Arran’s MP Patricia Gibson has hit out at the UK Government over their treatment of pensioners during a Westminster debate last Wednesday which demanded that the Tories honour their 2017 manifesto pledge to maintain free TV licences for the over-75s.
From 01 April, the colour licence fee increased to £154.50 a year.
All households with someone aged over 75 are currently entitled to receive free TV licences, funded by the UK Government to help tackle pensioner poverty and isolation. Despite their manifesto pledge, the Tories will cease this funding completely, pushing the cost onto the BBC, along with the decision on whether or not to maintain it.
If the BBC decides not to charge, it will have £745 million less to spend annually on programmes. Options currently being considered by the broadcaster range from them footing the bill to maintain the concession, seeking partial payment from elderly pensioners, or charging them the full fee, which many would struggle to afford.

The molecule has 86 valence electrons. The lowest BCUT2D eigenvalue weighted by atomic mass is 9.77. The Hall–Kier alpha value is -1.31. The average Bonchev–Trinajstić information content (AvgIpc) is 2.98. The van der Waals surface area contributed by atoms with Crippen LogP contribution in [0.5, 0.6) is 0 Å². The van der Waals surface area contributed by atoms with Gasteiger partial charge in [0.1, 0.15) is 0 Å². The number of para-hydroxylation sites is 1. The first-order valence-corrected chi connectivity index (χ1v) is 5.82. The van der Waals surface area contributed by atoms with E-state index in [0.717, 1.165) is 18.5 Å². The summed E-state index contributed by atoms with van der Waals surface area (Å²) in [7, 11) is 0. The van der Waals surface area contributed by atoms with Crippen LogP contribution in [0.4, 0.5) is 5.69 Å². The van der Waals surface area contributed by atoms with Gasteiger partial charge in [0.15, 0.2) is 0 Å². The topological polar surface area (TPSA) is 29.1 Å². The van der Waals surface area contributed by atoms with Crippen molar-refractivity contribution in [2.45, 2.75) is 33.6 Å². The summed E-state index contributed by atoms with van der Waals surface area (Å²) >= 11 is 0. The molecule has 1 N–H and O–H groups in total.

Leading in the debate, Mrs Gibson said:
“Public welfare is not a BBC remit, and it should not be expected to decide whether older people have free TV licences or not. The Tories are abandoning their manifesto pledge to maintain pensioner benefits, including free TV licences. How can older people trust what they say? This attack on older people comes hard on the heels of women born in the 1950s being denied of their pensions with little or no notice and the eligibility for Pension Credit being changed for mixed-age couples which could cost some households £7,320 per year.
“If free TV licences are scrapped in June 2020, more than 600 of my Arran constituents will be affected. Combating loneliness and isolation is crucial for health outcomes for older people and many who don’t get out need the comfort and information a TV brings.
“This policy is mean-spirited. The UK Government needs to stop attacking our older people, accord them the care and respect they are due, and cease making life more difficult for them.”